Conclusion

Most instruments that purport to measure parent child feeding practice have been developed in high-income countries where childhood obesity is a recognized problem. In many LMIC, there remains a double burden of undernutrition and obesity. Prior to this study, only one study had attempted to validate PCFP measures (specifically the CFQ) in a LMIC. This study fills this gap. Our study carried out tests of content validity to determine if the constructs and items were contextually relevant to the setting, and to test the measures’ factorial validity. The study provides evidence of acceptable factorial validity for the 10 subscales selected from well-tested instruments of PCFP (CFQ and CFPQ) for use in Indonesia. There are still areas that require further investigation.

Abbreviations

BMI: 

Body mass index

CC: 

Child control

CFA: 

Confirmatory factor analysis

CFI: 

Comparative Fit Index

CFPQ: 

Child feeding practice questionnaire

CFQ: 

Child Feeding Questionnaire

CHW: 

Community health worker

CN: 

Concern about child weight

EBV: 

Encourage balance and variety

Env: 

Environment

ER: 

Emotion regulation

FR: 

Food as reward

HIC: 

High-income countries

IOTF: 

International Obesity Task Force

ISP: 

Integrated Service Post

LMIC: 

Low and middle-income countries

M: 

Monitoring

PCFP: 

Parental child feeding practices

PCW: 

Perceived child weight

PE: 

Pressure to eat

PPW: 

Perceived parent weight

PR: 

Perceived responsibility

RH: 

Restriction for health

RMSEA: 

Root mean square error of approximation

RW: 

Restriction for weight

TLI: 

Tucker Lewis Index

WHO: 

World Health Organization

WLSMV: 

Weighted least square mean and variance adjusted

WRMR: 

Weighted root mean square residual

Declarations

Acknowledgements

We acknowledge the assistance of Astri Ferdiana for providing feedback on the English translation and Sugeng for data management. We thank all enumerators from Universitas Gadjah Mada and Lampung Health Polytechnic who collected data in the surveys. We thank all the participants (mothers and children) and the community health workers who assisted the study. We thank our partners in the Provincial and District Governments (Lampung and DIY) and District Health Offices. We thank the reviewers for their invaluable comments to improve the manuscript.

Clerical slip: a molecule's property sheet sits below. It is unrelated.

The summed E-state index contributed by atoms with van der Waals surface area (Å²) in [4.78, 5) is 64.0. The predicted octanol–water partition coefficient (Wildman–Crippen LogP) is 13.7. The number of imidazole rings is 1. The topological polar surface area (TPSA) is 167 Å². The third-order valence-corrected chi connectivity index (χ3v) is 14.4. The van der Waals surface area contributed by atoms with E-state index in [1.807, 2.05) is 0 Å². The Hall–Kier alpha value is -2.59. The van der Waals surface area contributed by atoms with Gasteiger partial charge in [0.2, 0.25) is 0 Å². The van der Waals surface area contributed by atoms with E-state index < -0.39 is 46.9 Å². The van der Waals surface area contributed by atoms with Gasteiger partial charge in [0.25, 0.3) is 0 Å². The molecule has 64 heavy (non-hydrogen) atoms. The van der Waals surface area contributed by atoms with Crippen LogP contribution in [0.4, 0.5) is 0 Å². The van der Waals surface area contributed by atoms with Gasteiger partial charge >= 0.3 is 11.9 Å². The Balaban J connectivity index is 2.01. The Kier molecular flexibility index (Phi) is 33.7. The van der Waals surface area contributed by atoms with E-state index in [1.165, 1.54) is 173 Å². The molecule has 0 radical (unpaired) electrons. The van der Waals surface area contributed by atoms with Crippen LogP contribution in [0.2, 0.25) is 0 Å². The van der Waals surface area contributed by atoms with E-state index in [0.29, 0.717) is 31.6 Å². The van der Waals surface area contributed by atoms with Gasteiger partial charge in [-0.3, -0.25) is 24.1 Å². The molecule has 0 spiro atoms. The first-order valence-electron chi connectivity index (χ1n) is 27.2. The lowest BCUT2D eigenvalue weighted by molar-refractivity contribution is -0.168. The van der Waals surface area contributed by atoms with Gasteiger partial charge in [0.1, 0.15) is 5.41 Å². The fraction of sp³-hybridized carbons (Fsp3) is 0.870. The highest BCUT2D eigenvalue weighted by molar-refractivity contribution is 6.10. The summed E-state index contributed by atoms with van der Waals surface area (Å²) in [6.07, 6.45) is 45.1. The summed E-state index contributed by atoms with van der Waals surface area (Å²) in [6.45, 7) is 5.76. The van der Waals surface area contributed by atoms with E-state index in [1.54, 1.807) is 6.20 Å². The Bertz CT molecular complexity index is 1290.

Funding

This work was supported by The Australia Awards Scholarship from the Department of Foreign Affairs and Trade for a doctoral degree (DP) and master’s degree (HS). The funding bodies were not involved in the study’s design, collection, or analysis of data or in the writing of the manuscript.

Availability of data and materials

The datasets analyzed during the current research are not publicly available as the data is part of the doctoral study of the first author. However, it can be made available from the corresponding author on reasonable request.

Authors’ contributions

All authors contributed to the preparation of research design, data collection, data management, and data interpretation. DNP, RJ, and HYMS conceived both studies. DNP and HYMS collected the data with significant assistances from RAH and RSR. JA and HH made contribution to conception and design of Study 2. DNP and RJ performed statistical analyses and interpretation of the results. DNP and RJ wrote the first draft of the manuscript. All authors read and accepted the final version of the manuscript, and are responsible for its content.